Status on All Iterations Report (CMMI)
After work has progressed on several iterations, also known as sprints, you can view the team progress by viewing the Status on All Iterations report. This report helps you track the team's performance over successive iterations.
For information about how to access, refresh, or manage reports, see Reports (CMMI).
This report requires that the team project collection that contains your team project was provisioned with SQL Server Reporting Services. This report is not available if Reports does not appear when you open Team Explorer and expand your team project node.
In this topic
You can use this report to answer the following questions:
To view this report, you must be assigned or belong to a group that has been assigned the Browser role in Reporting Services. For more information, see Add Users to Team Projects or Managing Permissions.
The Status on All Iterations report presents a snapshot of work that the team accomplished across several iterations, as the following illustration shows. The data is derived from the data warehouse.
For each iteration that is defined for the product areas that you specify, this report displays the following information:
Requirements Closed: The number of requirements that have been closed. These values are derived from the current values specified for the iteration and the state of each user story.
Progress (Hours): A two-bar numeric and visual representation that represents the values for Original Estimate (grey), Completed (green) and Remaining (light grey) based on the rollup of hours that are defined for all tasks. These values are derived from the current values that are specified for the iteration and the hours for each task.
Bugs: A numeric value and visual representation for all bugs, grouped by their current states of Active (blue), Resolved (gold) and Closed (green). These values are derived from the current values that are specified for the iteration and the state of each bug.
In addition, you can click an iteration to access the Burndown and Burn Rate report for that iteration. For more information, see Burndown and Burn Rate Report (CMMI).
Required Activities for Tracking Work Items
For the Status on All Iterations report to be useful and accurate, the team must perform the following activities for tracking work items:
Define requirements, tasks, and bugs, and specify the Iteration and Area paths for each.
For information about how to define iteration and area paths, see Create and Modify Areas and Iterations.
Specify the Original Estimate, Completed, and Remaining fields for each task or subtask, and update the Completed and Remaining fields during the iteration.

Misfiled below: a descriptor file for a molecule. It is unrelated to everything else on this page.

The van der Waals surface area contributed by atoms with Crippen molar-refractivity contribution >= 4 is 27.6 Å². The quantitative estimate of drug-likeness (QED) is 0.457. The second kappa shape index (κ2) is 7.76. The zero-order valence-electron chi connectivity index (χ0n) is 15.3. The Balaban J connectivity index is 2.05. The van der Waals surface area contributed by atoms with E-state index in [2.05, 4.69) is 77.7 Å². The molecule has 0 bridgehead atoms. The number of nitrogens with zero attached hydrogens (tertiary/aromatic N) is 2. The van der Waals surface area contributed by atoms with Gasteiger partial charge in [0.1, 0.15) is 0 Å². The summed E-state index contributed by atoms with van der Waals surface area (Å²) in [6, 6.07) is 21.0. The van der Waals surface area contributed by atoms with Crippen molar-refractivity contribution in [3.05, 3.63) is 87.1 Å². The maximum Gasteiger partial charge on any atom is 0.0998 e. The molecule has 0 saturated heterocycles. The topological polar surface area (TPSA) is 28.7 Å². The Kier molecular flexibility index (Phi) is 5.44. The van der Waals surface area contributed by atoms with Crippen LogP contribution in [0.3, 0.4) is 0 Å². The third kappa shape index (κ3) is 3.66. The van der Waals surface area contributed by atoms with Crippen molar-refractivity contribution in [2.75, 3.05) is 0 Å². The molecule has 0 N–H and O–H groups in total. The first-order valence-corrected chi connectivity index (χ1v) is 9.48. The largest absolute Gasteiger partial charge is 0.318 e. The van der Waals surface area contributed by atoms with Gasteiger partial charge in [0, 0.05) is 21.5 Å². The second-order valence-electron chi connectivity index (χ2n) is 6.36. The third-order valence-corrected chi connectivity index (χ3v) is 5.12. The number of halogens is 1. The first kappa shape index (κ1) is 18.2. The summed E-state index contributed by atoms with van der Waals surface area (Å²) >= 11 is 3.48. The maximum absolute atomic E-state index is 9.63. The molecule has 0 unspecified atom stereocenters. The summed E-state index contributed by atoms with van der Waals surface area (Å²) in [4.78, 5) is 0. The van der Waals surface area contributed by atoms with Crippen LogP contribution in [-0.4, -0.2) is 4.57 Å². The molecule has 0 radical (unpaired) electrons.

If you subdivide a task into subtasks, specify hours only for the subtasks. These hours are rolled up as summary values for the parent task and the user story. For more information, see Address Inaccuracies Published for Summary Values.
Update the State of each requirement, task, and bug as it progresses from active to closed.
The Status on All Iterations report shows work progress across iterations that are defined for the product areas that you specify. For information about how to filter the report, see Filtering the Report later in this topic.
Questions Answered by the Report
You can review the report to determine how many stories are ready to release and to better understand the rate of the team's progress. For example, you can find answers to the following questions:
Did the scope of work for each iteration closely match the team capacity?
Does the number of requirements that the team closed in each iteration correspond to your expectations?
Is the team resolving and closing more bugs with successive iterations?
How many requirements can the team ship today?
Healthy Version of Report
A healthy Status on All Iterations report shows more progress with each successive iteration, as the following illustration shows.
Unhealthy Version of Report
An unhealthy Status on All Iterations report might show one or more of the following indicators:
No requirements were closed in one or more iterations.
You might want to review the requirement size and determine whether the team can define smaller requirements.
The number of estimated and completed hours vary widely within or across iterations.
You might want to review how well you are sizing your requirements and how well the team is estimating work. When the estimated and completed hours match closely within an iteration, it indicates that the team is well positioned to progress at a known rate.
Inconsistent progress made across past iterations.
You might want to determine whether any blocking issues have not been identified or tracked.
Number of bugs being found is not increasing with each successive iteration.